Harnessing the sun’s energy to reduce heating costs
Passive heating harnesses the sun’s energy to reduce heating costs. It’s all about design. An efficient design has a few key variables. It ensures that sun can come into your home, that heat can be stored and has good heat distribution. It also keeps heat from escaping and prevents the cool air coming in. Essentially done well, is the cheapest way to heat, and cool your home.
The role of windows in passive heating and cooling
Windows and the actual orientation of your home play a big role in passive heating and cooling. In climates like the Sunshine Coast, just 15% of windows should be west facing. And if the ratio is higher, glass is ideally double glazed and has suitable shading.
A Clerestory, a window or row of windows well above eye level, will allow deeper sun penetration in winter and let an abundance of light flow into the room. Lower windows can let in sun directly, clerestories let in a more ambient light. And, if they open, they allow air to flow and circulate. A well designed eave, is the simplest and least expensive shading method for northern elevations.
If you’re renovating and existing home double glazed windows and clerestories can be installed to suit your home. Fixed shading can regulate heat through throughout the year, without any effort.
Insulation to keep the desired temperature inside
Insulation is vital for passive heating & cooling. In terms of heat loss, 25-35% is through ceilings and roof spaces, 15-25% through walls and 10-20% through floors. All highlighting the need for good insulation and efficient ceiling. The most efficient is a continuous envelope of insulation or a thermal envelope installed exterior and/or interior sub walls, subfloor, and roof.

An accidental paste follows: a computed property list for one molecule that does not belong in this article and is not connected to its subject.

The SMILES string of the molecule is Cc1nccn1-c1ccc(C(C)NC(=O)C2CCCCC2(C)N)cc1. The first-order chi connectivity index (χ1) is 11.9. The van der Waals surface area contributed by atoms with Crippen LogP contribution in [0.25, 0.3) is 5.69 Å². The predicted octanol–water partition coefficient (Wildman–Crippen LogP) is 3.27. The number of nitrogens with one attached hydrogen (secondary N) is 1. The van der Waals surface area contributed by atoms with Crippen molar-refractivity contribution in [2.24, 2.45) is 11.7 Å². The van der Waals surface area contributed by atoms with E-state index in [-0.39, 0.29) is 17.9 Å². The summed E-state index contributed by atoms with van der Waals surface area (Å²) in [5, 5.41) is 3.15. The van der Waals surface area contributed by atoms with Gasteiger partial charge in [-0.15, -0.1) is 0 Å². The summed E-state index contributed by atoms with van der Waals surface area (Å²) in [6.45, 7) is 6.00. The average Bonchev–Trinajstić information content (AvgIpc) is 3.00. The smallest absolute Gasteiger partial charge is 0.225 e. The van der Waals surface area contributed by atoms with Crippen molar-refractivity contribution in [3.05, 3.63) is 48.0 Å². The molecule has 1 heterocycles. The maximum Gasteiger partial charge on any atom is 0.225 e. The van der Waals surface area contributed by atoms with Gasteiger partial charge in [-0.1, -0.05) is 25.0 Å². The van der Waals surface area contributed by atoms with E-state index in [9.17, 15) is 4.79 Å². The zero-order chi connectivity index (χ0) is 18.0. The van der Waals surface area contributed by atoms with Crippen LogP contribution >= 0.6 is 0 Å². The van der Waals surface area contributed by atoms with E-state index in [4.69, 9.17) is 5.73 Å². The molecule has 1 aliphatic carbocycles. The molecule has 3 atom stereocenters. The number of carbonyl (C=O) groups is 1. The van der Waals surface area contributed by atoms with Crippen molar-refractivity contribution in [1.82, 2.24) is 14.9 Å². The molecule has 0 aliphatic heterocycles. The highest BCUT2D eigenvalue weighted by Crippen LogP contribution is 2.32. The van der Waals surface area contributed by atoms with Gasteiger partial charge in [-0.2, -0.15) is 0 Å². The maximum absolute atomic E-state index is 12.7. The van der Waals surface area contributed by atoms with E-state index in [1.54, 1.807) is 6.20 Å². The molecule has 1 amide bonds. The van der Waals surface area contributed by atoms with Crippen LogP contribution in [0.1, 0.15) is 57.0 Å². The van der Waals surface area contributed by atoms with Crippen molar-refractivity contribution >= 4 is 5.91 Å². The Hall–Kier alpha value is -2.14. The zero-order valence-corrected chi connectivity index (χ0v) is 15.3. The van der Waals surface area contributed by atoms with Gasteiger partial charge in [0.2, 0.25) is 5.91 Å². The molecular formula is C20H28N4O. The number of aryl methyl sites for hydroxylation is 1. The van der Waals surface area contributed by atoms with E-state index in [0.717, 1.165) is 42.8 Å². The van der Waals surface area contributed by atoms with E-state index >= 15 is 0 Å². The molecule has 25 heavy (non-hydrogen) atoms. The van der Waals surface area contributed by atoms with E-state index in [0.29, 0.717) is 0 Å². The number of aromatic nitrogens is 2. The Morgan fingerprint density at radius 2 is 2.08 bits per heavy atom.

No matter how old your home is, insulation can be improved. Timber flooring can be insulated on the underside to keep air inside. Ceilings can easily be insulated retrospectively.
Sealing out the draughts
According to CSIRO air leakage accounts for 15-25% of heat loss. Together with efficient insulation, all seals must be made air-tight. Draughts can be eliminated in a number of ways but we find these the most common fixes:
- the ceiling, wall and floor junctions
- sealing gaps between window and door frames
- existing windows and doors by using draught-proofing strips. Install these between the door and frame, at the door base and between the openable sash of the window and the frame.
- ensure downlights don’t penetrate the ceiling insulation
- sealing air vents; use windows and doors for ventilation as required. However, this may not be advisable for homes with unflued gas heaters.
New homes – planning for passive heating and cooling
If you’re designing a new home you have the advantage.
Colour can play a large role in heating and cooling, as we live in a hot and humid climate, light colours on the roof and exterior walls will help. As will adequately insulating the ceiling and walls before lining in installed will obviously make it easier.
Cross flow ventilation and the position of the house to the northern and western elevations may also be adjusted in the design.
There are always improvements to be made when it comes to passive heating and cooling.